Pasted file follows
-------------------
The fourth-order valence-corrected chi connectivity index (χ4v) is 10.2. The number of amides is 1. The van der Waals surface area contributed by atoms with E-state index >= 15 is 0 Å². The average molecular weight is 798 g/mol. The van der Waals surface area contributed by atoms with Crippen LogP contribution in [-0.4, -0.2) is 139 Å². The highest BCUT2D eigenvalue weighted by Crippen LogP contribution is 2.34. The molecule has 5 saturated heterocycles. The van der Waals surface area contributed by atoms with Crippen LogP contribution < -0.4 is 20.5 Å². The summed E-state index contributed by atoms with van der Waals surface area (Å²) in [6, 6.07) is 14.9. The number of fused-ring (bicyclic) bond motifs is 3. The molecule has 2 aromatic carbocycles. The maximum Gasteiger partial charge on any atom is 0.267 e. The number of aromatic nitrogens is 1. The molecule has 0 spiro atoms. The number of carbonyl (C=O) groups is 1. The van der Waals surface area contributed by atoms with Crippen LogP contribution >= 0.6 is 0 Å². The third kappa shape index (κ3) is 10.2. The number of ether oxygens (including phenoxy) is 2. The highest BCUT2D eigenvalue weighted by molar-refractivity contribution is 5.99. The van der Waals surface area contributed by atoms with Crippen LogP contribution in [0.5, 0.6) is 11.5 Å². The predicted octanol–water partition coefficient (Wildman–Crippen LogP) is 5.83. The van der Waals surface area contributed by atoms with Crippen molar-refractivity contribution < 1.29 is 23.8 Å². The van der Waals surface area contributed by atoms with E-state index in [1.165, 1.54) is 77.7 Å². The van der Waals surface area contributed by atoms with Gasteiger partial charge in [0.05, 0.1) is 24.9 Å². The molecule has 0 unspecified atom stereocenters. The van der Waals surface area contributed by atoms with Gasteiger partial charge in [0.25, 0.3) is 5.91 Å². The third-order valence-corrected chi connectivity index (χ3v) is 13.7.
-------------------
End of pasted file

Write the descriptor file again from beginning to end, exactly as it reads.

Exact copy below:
The fourth-order valence-corrected chi connectivity index (χ4v) is 10.2. The number of amides is 1. The van der Waals surface area contributed by atoms with E-state index >= 15 is 0 Å². The average molecular weight is 798 g/mol. The van der Waals surface area contributed by atoms with Crippen LogP contribution in [-0.4, -0.2) is 139 Å². The highest BCUT2D eigenvalue weighted by Crippen LogP contribution is 2.34. The molecule has 5 saturated heterocycles. The van der Waals surface area contributed by atoms with Crippen LogP contribution < -0.4 is 20.5 Å². The summed E-state index contributed by atoms with van der Waals surface area (Å²) in [6, 6.07) is 14.9. The number of fused-ring (bicyclic) bond motifs is 3. The molecule has 2 aromatic carbocycles. The maximum Gasteiger partial charge on any atom is 0.267 e. The number of aromatic nitrogens is 1. The molecule has 0 spiro atoms. The number of carbonyl (C=O) groups is 1. The van der Waals surface area contributed by atoms with Crippen LogP contribution >= 0.6 is 0 Å². The third kappa shape index (κ3) is 10.2. The number of ether oxygens (including phenoxy) is 2. The highest BCUT2D eigenvalue weighted by molar-refractivity contribution is 5.99. The van der Waals surface area contributed by atoms with Crippen LogP contribution in [0.5, 0.6) is 11.5 Å². The predicted octanol–water partition coefficient (Wildman–Crippen LogP) is 5.83. The van der Waals surface area contributed by atoms with Crippen molar-refractivity contribution < 1.29 is 23.8 Å². The van der Waals surface area contributed by atoms with E-state index in [1.165, 1.54) is 77.7 Å². The van der Waals surface area contributed by atoms with Gasteiger partial charge in [0.05, 0.1) is 24.9 Å². The molecule has 0 unspecified atom stereocenters. The van der Waals surface area contributed by atoms with Gasteiger partial charge in [0.25, 0.3) is 5.91 Å². The third-order valence-corrected chi connectivity index (χ3v) is 13.7.